The following winter, Ann and Tim had broken up, and Ann and I started working at the ski hill. There were only a few women working the ski lifts, and Ann and I were the youngest. The rest of our co-workers were men. The work was tedious, and I stood and watched the ski lifts swing by, floating through blue sky. Occasionally, I stopped the lift to help a child into the seat, but most of the time, I stood and daydreamed.
When the supermodel, Elle McPherson, wanted to ride the lift while eight months pregnant, I stopped the machine for her while a tanned ski instructor helped her sit down. One of her slender hands rested in his, and the other hand waved at me generously while she smiled through her fur face mask. She was as beautiful in person as she had been on the cover of Sports Illustrated. I looked down at myself. I was in an entirely purple uniform that consisted of ski pants, a heavy Bavarian-style sweater, ski coat, and a matching purple hat with a tassel that swung down into my eyes. I was dumpy.
Another time, I helped load a ski patrol sled. I stood in front of the sled, waiting for the chair to sweep it up, but became distracted when I saw Maria Shriver in line. She was unmistakable in her full-body, Holstein cow-print ski suit. I stared at her, hypnotized by the black splotches on her white suit, while the chair swept both me and the sled away. I clung to the sled, desperately trying not to fall as the chair crawled up the mountain. The ski patrol officer shouted and rushed over to hit the stop button. The chair lurched to a stop, and I fell with a thud into the snow; flakes rose up around me in a poof, landing in my nostrils and eyes. When I stood up and brushed off my face, Maria Shriver leaned over and asked kindly, “Are you okay?” Embarrassed, I nodded yes.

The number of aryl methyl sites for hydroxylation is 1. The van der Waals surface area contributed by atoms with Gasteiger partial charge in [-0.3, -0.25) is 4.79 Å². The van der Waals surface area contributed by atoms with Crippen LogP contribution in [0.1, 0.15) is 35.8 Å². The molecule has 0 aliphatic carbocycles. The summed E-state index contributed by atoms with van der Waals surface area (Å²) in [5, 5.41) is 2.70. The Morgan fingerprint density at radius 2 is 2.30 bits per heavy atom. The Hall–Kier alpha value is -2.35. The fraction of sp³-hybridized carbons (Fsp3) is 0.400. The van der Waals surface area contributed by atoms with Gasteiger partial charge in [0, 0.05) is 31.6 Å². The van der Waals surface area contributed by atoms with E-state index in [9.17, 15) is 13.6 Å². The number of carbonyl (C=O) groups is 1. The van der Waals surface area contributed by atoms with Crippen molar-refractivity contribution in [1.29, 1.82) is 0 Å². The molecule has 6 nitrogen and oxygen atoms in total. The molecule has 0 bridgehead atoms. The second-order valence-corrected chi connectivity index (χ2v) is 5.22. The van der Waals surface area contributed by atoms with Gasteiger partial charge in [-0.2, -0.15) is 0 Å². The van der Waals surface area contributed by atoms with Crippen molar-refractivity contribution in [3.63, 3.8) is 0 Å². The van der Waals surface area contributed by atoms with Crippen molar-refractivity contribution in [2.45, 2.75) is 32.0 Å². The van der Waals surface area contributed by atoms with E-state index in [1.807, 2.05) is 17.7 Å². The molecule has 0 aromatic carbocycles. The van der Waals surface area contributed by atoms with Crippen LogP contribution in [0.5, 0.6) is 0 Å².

Her husband, Arnold Schwarzenegger, famously had a fondness for redheads. When he came through my lift line, his Viennese ski instructor had me take off my hat. “Ooh,” said Schwarzenegger, when he saw my bright red hair. “I like.”
I blushed. After that, the other lift operators called me “Schwarzenegger’s girl.” For the girl who had only ever thought of herself as the “smart one,” the attention was secretly heady. No one in Sun Valley cared if I was smart. I could be whoever I wanted to be.
Ann and I befriended a group of international college students, mostly from Australia and New Zealand. They were fun, friendly, and rich. They ate Vegemite and called each other “mates.” My windowless dorm room was in a renovated ranch house on the edge of the pit. It had plywood walls and two hard twin beds with a dresser pressed tightly between the bed and the wall by the door. My room was slightly larger than the other rooms, so it was a good room for gatherings. We lined up along the edges of the beds, passing around beer, bowls, tabs, or mushrooms. The walls of the room expanded temporarily—laughter blending into the night air outside—clear, and cold, and hard.
After a while, Ann’s brother, Dale, decided to join her in Sun Valley. He, too, got a job as a lift operator. I wasn’t happy when he was put into the room next to mine, but he had grown large and awkward, like a child who had outgrown his limbs. Despite all of the years I’d known him, Dale treated me with shyness, shuffling his feet when he spoke to me and lowering his eyes when I met his gaze. Ann, by then, had thrown herself into a relationship with a young Australian man and showed no interest in hanging out with Dale, and Dale no longer resembled the malicious boy of my childhood, so I couldn’t help but feel sorry for him.
One night, when I was laying down for bed, I heard Dale leave his room. The plywood separating our living spaces was the cheapest variety available, and I could hear most of what happened on the other side. I was still awake when Dale came back, the door slamming behind him. I pulled a pillow over my ears to block out the sound, but after a few minutes, claustrophobia set in, and I let the pillow slip to the side. His light switch came on, and a faint glow peeped through a knotty hole in the plywood located above eye level. I heard the sound of bottles opening.